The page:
As for HomeFront, the hardware store and lumber yard, we stayed for part of a trip at a relative's apartment, and there were a few deferred maintenance items, as they say in commercial aviation. We needed to buy a light switch, a door knob and mechanism, tapes, glues, a screwdriver and some other goodies. We have heard that there is a new Home Depot on 14th Street, but our favorite hardware store is on 29th Street off Third Avenue. They are open seven days a week, twenty four hours a day, and they stock a broad supply of electrical, mechanical and plumbing items. They also sell glass, lumber, steel plates, cleaning supplies and the like. It's a big place for Manhattan, with three floors and a basement, and the staff knows its stuff.

We had a less satisfactory experience at Magnolia Bakery. They still have the buzz, and the lines run around the corner, but the quality of the cakes has been slipping over the past year or two. Has this trend reversed? We couldn't find out. We ordered German chocolate cake, but our box contained spice cake. We wound up doing a forced march to Buttercup Bake Shop where the German chocolate cake is still excellent.

Since we are on the subject of cakes and confections, we should note that La Maison du Chocolat is in excellent form, and that our current favorite hot chocolate is Caracas.

We visited a number of our favorite restaurants including some old favorites like the Union Square Cafe, the Pearl Oyster Bar, Wallse and the Tabla Bread Bar. All were at the top of their form. The knockerle dessert at Wallse has really grown, and there is a rumor that the chef at Tabla may be producing a cookbook some time in late 2005. We can hardly wait.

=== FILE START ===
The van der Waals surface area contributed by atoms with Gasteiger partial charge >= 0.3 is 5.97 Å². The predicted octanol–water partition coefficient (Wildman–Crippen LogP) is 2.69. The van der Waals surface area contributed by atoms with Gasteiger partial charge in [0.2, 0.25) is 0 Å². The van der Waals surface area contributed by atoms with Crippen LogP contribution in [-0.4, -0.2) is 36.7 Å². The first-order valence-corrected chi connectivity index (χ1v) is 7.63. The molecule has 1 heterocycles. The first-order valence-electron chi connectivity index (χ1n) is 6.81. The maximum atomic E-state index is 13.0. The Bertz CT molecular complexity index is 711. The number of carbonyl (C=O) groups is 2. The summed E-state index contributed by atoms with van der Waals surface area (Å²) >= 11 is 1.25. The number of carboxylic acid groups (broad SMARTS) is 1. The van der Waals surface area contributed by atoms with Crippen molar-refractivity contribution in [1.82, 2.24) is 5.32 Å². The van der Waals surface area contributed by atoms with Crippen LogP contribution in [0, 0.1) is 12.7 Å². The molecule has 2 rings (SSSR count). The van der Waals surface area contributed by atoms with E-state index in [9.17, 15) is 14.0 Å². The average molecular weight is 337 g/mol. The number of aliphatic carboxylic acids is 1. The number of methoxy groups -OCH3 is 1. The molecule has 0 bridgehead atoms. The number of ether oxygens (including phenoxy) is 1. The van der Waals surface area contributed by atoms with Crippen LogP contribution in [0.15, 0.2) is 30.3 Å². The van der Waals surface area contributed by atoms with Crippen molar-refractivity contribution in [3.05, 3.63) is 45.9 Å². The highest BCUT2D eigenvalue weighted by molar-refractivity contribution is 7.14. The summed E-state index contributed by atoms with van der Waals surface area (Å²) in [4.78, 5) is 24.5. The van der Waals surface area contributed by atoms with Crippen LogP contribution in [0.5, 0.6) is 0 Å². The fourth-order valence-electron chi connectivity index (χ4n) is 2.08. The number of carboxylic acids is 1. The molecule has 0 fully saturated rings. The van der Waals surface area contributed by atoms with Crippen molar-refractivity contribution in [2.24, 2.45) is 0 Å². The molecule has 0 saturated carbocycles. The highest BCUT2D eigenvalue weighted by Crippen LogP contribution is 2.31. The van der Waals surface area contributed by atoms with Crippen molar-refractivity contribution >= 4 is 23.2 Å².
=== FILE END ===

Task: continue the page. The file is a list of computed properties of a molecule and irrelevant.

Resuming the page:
On a side note, we often go over upcoming Claypool comics while having dinner with one of our Claypool friends. Comic book original artwork is oversized, so it is hard to be discreet.  One of the folks working at the Tabla Bread Bar noticed that one of us was in the business and dropped by to say hello. It turns out he was Daniel Miller whose Creased original graphic novel is soon coming out from Image comics. We haven't a clue about the book, but it shows that the comic book business isn't quite dead yet.

We liked Savoy so much on our last trip to New York that we went back twice on this trip. The big hit was the roasted cauliflower with hen of the woods mushrooms seasoned with a bit of five spice powder. We also loved the fava bean fritters. That, and everything else.

October, as it turned out, was New York State Wine Month, so we had a number of good glasses of New York State wine at our first meal. New York State wines are quite good, and a lot of them haven't bought in to the Robert Parker fruit bomb 20% alcohol thing, so you can still drink them with a meal. At our second meal, all the New York State wines were gone, even though it was still New York State Wine Month. The reason: lack of demand, and a variety of issues revolving around restaurant stocking mechanisms.